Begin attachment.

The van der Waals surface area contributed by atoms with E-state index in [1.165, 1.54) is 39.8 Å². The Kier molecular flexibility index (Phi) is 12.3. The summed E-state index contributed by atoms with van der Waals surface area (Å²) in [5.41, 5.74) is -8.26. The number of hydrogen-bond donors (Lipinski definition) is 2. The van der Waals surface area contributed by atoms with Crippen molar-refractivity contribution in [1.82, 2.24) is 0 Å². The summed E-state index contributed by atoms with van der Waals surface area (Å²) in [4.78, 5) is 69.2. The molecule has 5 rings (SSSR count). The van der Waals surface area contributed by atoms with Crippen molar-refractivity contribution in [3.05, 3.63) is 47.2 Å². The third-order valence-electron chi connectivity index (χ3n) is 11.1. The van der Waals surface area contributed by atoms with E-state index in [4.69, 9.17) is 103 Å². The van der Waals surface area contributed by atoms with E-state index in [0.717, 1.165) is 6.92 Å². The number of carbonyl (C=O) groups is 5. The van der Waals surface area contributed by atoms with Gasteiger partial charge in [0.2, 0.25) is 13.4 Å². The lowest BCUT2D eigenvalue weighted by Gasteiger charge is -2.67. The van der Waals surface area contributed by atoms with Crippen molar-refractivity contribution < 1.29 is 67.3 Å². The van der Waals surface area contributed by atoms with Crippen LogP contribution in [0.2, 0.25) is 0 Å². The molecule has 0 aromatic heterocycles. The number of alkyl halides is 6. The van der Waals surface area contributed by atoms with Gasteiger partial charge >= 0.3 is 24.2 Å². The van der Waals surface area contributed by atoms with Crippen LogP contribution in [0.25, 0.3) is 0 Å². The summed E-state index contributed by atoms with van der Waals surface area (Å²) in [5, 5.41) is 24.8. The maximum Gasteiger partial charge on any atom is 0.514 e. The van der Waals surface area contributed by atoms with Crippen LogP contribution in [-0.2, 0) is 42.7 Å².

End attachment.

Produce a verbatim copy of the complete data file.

The van der Waals surface area contributed by atoms with E-state index in [1.165, 1.54) is 39.8 Å². The Kier molecular flexibility index (Phi) is 12.3. The summed E-state index contributed by atoms with van der Waals surface area (Å²) in [5.41, 5.74) is -8.26. The number of hydrogen-bond donors (Lipinski definition) is 2. The van der Waals surface area contributed by atoms with Crippen molar-refractivity contribution in [1.82, 2.24) is 0 Å². The summed E-state index contributed by atoms with van der Waals surface area (Å²) in [4.78, 5) is 69.2. The molecule has 5 rings (SSSR count). The van der Waals surface area contributed by atoms with Crippen molar-refractivity contribution in [3.05, 3.63) is 47.2 Å². The third-order valence-electron chi connectivity index (χ3n) is 11.1. The van der Waals surface area contributed by atoms with E-state index in [4.69, 9.17) is 103 Å². The van der Waals surface area contributed by atoms with E-state index in [0.717, 1.165) is 6.92 Å². The number of carbonyl (C=O) groups is 5. The van der Waals surface area contributed by atoms with Gasteiger partial charge in [0.2, 0.25) is 13.4 Å². The lowest BCUT2D eigenvalue weighted by Gasteiger charge is -2.67. The van der Waals surface area contributed by atoms with Crippen molar-refractivity contribution < 1.29 is 67.3 Å². The van der Waals surface area contributed by atoms with Crippen LogP contribution in [0.2, 0.25) is 0 Å². The molecule has 0 aromatic heterocycles. The number of alkyl halides is 6. The van der Waals surface area contributed by atoms with Gasteiger partial charge >= 0.3 is 24.2 Å². The van der Waals surface area contributed by atoms with Crippen LogP contribution in [0.25, 0.3) is 0 Å². The summed E-state index contributed by atoms with van der Waals surface area (Å²) in [5, 5.41) is 24.8. The maximum Gasteiger partial charge on any atom is 0.514 e. The van der Waals surface area contributed by atoms with Crippen LogP contribution in [-0.2, 0) is 42.7 Å².